Following the January 8 Brasília riots, the Luiz Inácio Lula da Silva administration on Wednesday created a working group to present strategies and policy solutions to fight extremist acts and hate speech online.
The group will operate under the Human Rights Ministry. Its first task will be understanding how hate speech spreads on social networks. “Speech preaching hate, fascism, and Nazism do not belong in a democracy. They have to be strongly fought before getting to people,” Human Rights Minister Silvio Almeida said.
Most of the 29 participants have been on the receiving end of social media vitriol, particularly from supporters of former President Jair Bolsonaro. The list includes journalist Patrícia Campos Mello, who wrote about disinformation networks employed by the far-right during the 2018 elections, and anthropologist Débora Diniz, who fled the country in 2019 after receiving death threats for defending the right to safe abortions.
YouTuber Felipe Neto, one of the most popular influencers in the country, will also be on the working group. During the 2022 election campaign, he actively campaigned against Mr. Bolsonaro.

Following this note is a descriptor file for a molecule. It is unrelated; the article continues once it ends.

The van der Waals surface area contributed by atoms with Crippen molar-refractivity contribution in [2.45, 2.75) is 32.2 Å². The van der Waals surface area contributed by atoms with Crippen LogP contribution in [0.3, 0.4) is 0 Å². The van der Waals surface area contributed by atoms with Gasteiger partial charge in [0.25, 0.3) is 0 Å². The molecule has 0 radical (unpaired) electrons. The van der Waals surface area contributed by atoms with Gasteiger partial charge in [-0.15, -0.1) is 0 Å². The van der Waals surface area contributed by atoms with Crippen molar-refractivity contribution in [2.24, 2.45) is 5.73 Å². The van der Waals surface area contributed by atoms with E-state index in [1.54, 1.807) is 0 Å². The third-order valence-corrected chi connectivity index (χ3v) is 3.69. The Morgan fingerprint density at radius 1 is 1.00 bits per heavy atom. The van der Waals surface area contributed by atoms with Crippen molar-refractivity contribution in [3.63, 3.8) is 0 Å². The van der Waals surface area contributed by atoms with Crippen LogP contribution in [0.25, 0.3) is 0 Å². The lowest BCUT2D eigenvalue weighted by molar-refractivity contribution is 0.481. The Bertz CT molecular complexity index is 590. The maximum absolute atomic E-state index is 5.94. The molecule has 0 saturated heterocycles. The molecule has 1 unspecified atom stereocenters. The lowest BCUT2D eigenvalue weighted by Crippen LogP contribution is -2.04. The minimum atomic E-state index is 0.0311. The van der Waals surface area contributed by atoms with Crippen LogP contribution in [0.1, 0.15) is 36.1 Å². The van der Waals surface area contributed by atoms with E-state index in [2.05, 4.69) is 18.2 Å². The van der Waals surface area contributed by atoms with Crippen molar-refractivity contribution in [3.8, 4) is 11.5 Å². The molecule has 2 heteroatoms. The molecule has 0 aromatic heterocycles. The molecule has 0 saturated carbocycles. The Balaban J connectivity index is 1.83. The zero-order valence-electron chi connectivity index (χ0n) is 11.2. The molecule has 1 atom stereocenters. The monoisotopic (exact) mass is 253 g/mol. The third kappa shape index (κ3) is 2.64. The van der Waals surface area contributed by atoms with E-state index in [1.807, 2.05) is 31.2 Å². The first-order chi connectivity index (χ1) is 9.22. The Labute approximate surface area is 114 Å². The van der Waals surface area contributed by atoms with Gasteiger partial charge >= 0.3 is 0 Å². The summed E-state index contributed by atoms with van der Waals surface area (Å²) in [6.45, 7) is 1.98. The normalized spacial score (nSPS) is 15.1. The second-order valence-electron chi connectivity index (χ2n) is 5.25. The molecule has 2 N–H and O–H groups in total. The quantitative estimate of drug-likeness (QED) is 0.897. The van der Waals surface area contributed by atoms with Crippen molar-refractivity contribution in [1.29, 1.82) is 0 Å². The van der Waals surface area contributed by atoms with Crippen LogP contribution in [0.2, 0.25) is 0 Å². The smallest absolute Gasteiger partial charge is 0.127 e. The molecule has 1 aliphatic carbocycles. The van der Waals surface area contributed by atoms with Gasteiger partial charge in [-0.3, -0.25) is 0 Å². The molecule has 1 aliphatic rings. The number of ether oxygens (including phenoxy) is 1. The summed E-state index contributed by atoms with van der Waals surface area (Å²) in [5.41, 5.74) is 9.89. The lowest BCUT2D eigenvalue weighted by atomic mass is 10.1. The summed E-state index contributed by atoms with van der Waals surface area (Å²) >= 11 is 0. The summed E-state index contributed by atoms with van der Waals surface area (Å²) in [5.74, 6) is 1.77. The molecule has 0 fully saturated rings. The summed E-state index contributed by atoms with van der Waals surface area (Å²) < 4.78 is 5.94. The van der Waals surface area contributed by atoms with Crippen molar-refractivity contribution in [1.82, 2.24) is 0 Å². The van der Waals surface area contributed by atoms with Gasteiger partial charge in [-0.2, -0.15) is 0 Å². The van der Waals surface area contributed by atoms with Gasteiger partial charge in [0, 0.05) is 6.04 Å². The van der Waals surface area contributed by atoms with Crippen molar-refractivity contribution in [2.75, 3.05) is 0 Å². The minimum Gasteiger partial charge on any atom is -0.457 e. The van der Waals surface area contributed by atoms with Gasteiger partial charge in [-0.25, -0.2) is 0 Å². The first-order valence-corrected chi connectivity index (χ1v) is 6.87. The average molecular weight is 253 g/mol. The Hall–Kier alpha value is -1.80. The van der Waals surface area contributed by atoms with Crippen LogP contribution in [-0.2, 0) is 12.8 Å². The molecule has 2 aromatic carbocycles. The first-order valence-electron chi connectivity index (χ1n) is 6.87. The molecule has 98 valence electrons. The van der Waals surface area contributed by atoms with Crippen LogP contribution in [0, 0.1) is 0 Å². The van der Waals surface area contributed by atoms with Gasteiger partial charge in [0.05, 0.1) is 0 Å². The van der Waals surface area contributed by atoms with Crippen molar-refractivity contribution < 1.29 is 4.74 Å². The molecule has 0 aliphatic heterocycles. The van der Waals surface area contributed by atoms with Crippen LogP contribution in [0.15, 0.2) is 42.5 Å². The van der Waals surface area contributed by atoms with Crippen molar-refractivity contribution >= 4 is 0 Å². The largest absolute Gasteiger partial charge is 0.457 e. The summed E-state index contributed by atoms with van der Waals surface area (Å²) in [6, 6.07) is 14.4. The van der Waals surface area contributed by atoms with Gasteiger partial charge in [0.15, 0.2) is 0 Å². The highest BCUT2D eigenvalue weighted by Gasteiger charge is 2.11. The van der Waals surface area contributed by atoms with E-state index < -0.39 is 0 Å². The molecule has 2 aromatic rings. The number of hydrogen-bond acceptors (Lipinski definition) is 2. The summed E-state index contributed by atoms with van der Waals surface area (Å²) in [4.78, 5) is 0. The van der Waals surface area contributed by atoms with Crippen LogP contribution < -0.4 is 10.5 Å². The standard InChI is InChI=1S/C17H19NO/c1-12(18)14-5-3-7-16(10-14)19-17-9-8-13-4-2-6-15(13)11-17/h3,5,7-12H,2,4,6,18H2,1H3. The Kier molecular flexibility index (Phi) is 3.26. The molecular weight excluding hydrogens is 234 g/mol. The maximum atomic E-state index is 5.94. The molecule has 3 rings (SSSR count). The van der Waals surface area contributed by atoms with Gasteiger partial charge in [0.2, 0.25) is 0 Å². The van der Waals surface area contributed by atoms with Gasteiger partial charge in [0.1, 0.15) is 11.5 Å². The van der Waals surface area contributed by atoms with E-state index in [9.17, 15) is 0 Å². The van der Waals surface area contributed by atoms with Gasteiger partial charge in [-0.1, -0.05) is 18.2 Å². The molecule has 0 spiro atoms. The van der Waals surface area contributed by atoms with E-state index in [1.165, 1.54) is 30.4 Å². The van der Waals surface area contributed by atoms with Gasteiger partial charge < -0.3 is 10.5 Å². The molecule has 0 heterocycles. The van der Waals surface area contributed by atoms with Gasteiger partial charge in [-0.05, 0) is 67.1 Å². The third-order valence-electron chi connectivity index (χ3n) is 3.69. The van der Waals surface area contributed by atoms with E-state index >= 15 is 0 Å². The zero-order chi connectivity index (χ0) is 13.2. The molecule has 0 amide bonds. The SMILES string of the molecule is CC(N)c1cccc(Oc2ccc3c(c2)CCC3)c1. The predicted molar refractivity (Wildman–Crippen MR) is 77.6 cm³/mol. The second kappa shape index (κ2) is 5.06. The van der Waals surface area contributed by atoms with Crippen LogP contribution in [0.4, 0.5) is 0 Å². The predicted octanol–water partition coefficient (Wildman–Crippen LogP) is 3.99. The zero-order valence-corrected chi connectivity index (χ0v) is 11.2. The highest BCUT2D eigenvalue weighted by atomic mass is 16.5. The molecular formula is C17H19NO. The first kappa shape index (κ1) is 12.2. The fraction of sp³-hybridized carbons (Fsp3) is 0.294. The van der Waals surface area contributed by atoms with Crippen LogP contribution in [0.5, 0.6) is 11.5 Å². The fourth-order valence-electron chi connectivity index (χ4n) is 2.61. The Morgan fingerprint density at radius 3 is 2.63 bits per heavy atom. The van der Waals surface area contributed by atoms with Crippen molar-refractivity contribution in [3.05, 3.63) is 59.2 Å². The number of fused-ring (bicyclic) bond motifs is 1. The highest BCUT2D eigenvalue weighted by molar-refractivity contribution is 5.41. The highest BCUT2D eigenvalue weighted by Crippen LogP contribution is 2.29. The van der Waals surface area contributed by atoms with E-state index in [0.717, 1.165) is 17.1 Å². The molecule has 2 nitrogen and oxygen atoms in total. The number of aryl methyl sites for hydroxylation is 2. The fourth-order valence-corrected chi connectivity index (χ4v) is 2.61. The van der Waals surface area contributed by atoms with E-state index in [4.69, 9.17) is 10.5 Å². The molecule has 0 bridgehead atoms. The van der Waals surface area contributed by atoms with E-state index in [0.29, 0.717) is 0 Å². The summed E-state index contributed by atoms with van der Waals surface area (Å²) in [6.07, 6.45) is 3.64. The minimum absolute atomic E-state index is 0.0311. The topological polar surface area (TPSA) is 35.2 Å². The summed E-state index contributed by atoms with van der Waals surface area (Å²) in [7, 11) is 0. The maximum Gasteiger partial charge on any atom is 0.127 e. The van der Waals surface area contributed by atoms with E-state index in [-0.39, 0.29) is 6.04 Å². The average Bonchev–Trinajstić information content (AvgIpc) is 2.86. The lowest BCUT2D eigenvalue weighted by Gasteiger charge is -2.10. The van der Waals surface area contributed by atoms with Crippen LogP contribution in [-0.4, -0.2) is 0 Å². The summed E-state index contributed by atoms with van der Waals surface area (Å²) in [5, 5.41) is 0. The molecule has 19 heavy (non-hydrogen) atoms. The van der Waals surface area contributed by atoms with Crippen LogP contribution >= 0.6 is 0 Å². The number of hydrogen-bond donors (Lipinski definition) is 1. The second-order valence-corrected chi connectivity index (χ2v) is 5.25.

The committee will be chaired by Manuela D’Ávila, who in 2018 was the vice presidential nominee on the ticket headed by Workers’ Party candidate Fernando Haddad, Lula’s understudy and his current finance minister. Ms. D’Ávila has also received threats, some targeting her six-year-old daughter.
“I will be sided by activists, researchers, and scholars, people who have a lot to contribute to Brazil becoming a global reference in the fight against hatred, extremism, intolerance and violence created in these environments,” Ms. D’Ávila said on Twitter. Last year, she announced that she wouldn’t run for office and would dedicate herself to civil society initiatives.
The schedule of meetings and the operation mode of the working group will be defined after the first meeting. Participants will act voluntarily.